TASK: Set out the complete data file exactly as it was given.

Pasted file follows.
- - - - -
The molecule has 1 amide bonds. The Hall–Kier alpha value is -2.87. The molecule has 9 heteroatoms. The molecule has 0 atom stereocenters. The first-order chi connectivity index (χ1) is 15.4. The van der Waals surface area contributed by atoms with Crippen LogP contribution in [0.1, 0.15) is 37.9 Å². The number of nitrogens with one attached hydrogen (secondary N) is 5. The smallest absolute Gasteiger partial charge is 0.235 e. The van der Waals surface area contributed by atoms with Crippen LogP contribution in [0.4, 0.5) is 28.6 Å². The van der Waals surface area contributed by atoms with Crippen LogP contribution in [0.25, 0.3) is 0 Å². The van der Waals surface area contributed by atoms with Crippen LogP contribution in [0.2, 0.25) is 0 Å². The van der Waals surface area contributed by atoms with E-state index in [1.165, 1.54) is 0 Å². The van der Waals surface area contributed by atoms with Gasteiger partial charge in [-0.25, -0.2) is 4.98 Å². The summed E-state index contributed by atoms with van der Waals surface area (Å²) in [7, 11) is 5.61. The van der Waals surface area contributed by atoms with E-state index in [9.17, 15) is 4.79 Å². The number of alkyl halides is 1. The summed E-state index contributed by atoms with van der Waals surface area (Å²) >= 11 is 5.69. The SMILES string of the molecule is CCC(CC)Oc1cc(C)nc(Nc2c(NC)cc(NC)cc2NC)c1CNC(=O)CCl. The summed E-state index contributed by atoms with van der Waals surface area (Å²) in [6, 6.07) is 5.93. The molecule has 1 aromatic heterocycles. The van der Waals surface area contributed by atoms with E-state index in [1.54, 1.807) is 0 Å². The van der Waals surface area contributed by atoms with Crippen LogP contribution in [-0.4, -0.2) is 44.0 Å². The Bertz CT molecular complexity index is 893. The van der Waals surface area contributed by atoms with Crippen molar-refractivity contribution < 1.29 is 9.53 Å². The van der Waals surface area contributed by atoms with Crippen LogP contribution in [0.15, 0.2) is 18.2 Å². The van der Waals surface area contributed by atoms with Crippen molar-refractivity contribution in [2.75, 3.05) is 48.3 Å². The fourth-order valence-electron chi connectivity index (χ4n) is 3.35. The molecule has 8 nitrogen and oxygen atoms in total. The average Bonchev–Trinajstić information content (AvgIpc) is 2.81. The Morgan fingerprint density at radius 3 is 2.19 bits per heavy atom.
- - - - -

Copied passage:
The molecule has 1 amide bonds. The Hall–Kier alpha value is -2.87. The molecule has 9 heteroatoms. The molecule has 0 atom stereocenters. The first-order chi connectivity index (χ1) is 15.4. The van der Waals surface area contributed by atoms with Crippen LogP contribution in [0.1, 0.15) is 37.9 Å². The number of nitrogens with one attached hydrogen (secondary N) is 5. The smallest absolute Gasteiger partial charge is 0.235 e. The van der Waals surface area contributed by atoms with Crippen LogP contribution in [0.4, 0.5) is 28.6 Å². The van der Waals surface area contributed by atoms with Crippen LogP contribution in [0.25, 0.3) is 0 Å². The van der Waals surface area contributed by atoms with Crippen LogP contribution in [0.2, 0.25) is 0 Å². The van der Waals surface area contributed by atoms with E-state index in [1.165, 1.54) is 0 Å². The van der Waals surface area contributed by atoms with Gasteiger partial charge in [-0.25, -0.2) is 4.98 Å². The summed E-state index contributed by atoms with van der Waals surface area (Å²) in [7, 11) is 5.61. The van der Waals surface area contributed by atoms with E-state index in [9.17, 15) is 4.79 Å². The number of alkyl halides is 1. The summed E-state index contributed by atoms with van der Waals surface area (Å²) >= 11 is 5.69. The SMILES string of the molecule is CCC(CC)Oc1cc(C)nc(Nc2c(NC)cc(NC)cc2NC)c1CNC(=O)CCl. The summed E-state index contributed by atoms with van der Waals surface area (Å²) in [6, 6.07) is 5.93. The molecule has 1 aromatic heterocycles. The van der Waals surface area contributed by atoms with E-state index in [1.54, 1.807) is 0 Å². The van der Waals surface area contributed by atoms with Crippen LogP contribution in [-0.4, -0.2) is 44.0 Å². The Bertz CT molecular complexity index is 893. The van der Waals surface area contributed by atoms with Crippen molar-refractivity contribution < 1.29 is 9.53 Å². The van der Waals surface area contributed by atoms with Crippen LogP contribution in [0.15, 0.2) is 18.2 Å². The van der Waals surface area contributed by atoms with Crippen molar-refractivity contribution in [2.75, 3.05) is 48.3 Å². The fourth-order valence-electron chi connectivity index (χ4n) is 3.35. The molecule has 8 nitrogen and oxygen atoms in total. The average Bonchev–Trinajstić information content (AvgIpc) is 2.81. The Morgan fingerprint density at radius 3 is 2.19 bits per heavy atom.